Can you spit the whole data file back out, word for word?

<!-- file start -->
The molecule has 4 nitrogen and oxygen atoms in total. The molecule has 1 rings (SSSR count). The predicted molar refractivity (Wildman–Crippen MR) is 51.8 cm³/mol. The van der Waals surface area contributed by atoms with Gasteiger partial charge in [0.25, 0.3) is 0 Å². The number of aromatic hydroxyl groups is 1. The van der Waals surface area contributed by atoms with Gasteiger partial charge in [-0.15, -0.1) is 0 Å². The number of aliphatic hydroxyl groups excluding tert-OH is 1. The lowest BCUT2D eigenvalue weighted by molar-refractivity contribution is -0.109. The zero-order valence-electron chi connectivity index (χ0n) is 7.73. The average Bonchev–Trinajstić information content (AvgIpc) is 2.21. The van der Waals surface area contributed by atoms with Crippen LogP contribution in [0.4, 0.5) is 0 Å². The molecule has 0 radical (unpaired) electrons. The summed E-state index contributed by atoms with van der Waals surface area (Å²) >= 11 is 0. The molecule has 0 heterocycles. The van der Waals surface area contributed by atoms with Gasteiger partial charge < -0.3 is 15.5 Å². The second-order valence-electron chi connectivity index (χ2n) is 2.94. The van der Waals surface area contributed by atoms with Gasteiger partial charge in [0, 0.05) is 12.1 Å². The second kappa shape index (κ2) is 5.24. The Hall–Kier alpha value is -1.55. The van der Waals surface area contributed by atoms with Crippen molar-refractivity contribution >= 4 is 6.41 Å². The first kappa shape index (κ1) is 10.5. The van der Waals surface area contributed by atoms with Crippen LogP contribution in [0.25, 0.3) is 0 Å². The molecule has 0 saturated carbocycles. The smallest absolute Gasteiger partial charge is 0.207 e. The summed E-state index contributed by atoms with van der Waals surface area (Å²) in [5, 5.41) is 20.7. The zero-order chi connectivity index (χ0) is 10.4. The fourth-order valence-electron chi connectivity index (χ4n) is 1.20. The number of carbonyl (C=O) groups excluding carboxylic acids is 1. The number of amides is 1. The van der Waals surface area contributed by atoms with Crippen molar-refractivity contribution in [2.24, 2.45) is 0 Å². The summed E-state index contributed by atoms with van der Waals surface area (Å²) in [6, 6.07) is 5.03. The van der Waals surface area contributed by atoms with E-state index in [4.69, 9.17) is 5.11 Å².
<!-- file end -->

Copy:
The molecule has 4 nitrogen and oxygen atoms in total. The molecule has 1 rings (SSSR count). The predicted molar refractivity (Wildman–Crippen MR) is 51.8 cm³/mol. The van der Waals surface area contributed by atoms with Gasteiger partial charge in [0.25, 0.3) is 0 Å². The number of aromatic hydroxyl groups is 1. The van der Waals surface area contributed by atoms with Gasteiger partial charge in [-0.15, -0.1) is 0 Å². The number of aliphatic hydroxyl groups excluding tert-OH is 1. The lowest BCUT2D eigenvalue weighted by molar-refractivity contribution is -0.109. The zero-order valence-electron chi connectivity index (χ0n) is 7.73. The average Bonchev–Trinajstić information content (AvgIpc) is 2.21. The van der Waals surface area contributed by atoms with Crippen LogP contribution in [0.4, 0.5) is 0 Å². The molecule has 0 radical (unpaired) electrons. The summed E-state index contributed by atoms with van der Waals surface area (Å²) >= 11 is 0. The molecule has 0 heterocycles. The van der Waals surface area contributed by atoms with Gasteiger partial charge < -0.3 is 15.5 Å². The second-order valence-electron chi connectivity index (χ2n) is 2.94. The van der Waals surface area contributed by atoms with Gasteiger partial charge in [0, 0.05) is 12.1 Å². The second kappa shape index (κ2) is 5.24. The Hall–Kier alpha value is -1.55. The van der Waals surface area contributed by atoms with Crippen molar-refractivity contribution >= 4 is 6.41 Å². The first kappa shape index (κ1) is 10.5. The van der Waals surface area contributed by atoms with Crippen LogP contribution in [0.25, 0.3) is 0 Å². The molecule has 0 saturated carbocycles. The smallest absolute Gasteiger partial charge is 0.207 e. The summed E-state index contributed by atoms with van der Waals surface area (Å²) in [5, 5.41) is 20.7. The zero-order chi connectivity index (χ0) is 10.4. The fourth-order valence-electron chi connectivity index (χ4n) is 1.20. The number of carbonyl (C=O) groups excluding carboxylic acids is 1. The number of amides is 1. The van der Waals surface area contributed by atoms with Crippen molar-refractivity contribution in [2.24, 2.45) is 0 Å². The summed E-state index contributed by atoms with van der Waals surface area (Å²) in [6, 6.07) is 5.03. The van der Waals surface area contributed by atoms with E-state index in [4.69, 9.17) is 5.11 Å².